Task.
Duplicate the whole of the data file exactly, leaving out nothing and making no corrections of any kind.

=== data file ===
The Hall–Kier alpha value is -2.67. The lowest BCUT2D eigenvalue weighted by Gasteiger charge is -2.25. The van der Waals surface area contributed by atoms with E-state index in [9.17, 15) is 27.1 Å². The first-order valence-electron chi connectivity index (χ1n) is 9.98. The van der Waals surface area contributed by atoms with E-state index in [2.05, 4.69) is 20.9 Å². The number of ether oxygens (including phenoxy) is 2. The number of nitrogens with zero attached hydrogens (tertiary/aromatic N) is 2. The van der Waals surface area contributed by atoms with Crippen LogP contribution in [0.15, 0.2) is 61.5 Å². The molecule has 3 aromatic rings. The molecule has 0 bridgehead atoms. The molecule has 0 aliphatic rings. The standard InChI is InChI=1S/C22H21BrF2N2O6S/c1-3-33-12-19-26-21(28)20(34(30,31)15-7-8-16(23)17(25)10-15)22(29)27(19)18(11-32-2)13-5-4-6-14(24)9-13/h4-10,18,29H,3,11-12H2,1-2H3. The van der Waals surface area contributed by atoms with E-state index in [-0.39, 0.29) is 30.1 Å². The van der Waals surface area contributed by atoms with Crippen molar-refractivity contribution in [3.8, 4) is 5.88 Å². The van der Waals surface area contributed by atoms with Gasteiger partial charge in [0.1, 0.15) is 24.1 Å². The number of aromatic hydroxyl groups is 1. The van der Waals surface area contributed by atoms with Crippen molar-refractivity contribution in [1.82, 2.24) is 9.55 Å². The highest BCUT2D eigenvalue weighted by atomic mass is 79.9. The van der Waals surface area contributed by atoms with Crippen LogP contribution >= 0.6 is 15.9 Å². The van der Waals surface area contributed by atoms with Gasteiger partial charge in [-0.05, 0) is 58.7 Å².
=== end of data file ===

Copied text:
The Hall–Kier alpha value is -2.67. The lowest BCUT2D eigenvalue weighted by Gasteiger charge is -2.25. The van der Waals surface area contributed by atoms with E-state index in [9.17, 15) is 27.1 Å². The first-order valence-electron chi connectivity index (χ1n) is 9.98. The van der Waals surface area contributed by atoms with E-state index in [2.05, 4.69) is 20.9 Å². The number of ether oxygens (including phenoxy) is 2. The number of nitrogens with zero attached hydrogens (tertiary/aromatic N) is 2. The van der Waals surface area contributed by atoms with Crippen LogP contribution in [0.15, 0.2) is 61.5 Å². The molecule has 3 aromatic rings. The molecule has 0 bridgehead atoms. The molecule has 0 aliphatic rings. The standard InChI is InChI=1S/C22H21BrF2N2O6S/c1-3-33-12-19-26-21(28)20(34(30,31)15-7-8-16(23)17(25)10-15)22(29)27(19)18(11-32-2)13-5-4-6-14(24)9-13/h4-10,18,29H,3,11-12H2,1-2H3. The van der Waals surface area contributed by atoms with E-state index in [-0.39, 0.29) is 30.1 Å². The van der Waals surface area contributed by atoms with Crippen molar-refractivity contribution in [3.8, 4) is 5.88 Å². The van der Waals surface area contributed by atoms with Gasteiger partial charge in [0.1, 0.15) is 24.1 Å². The number of aromatic hydroxyl groups is 1. The van der Waals surface area contributed by atoms with Crippen molar-refractivity contribution in [1.82, 2.24) is 9.55 Å². The highest BCUT2D eigenvalue weighted by atomic mass is 79.9. The van der Waals surface area contributed by atoms with Crippen LogP contribution >= 0.6 is 15.9 Å². The van der Waals surface area contributed by atoms with Gasteiger partial charge in [-0.05, 0) is 58.7 Å².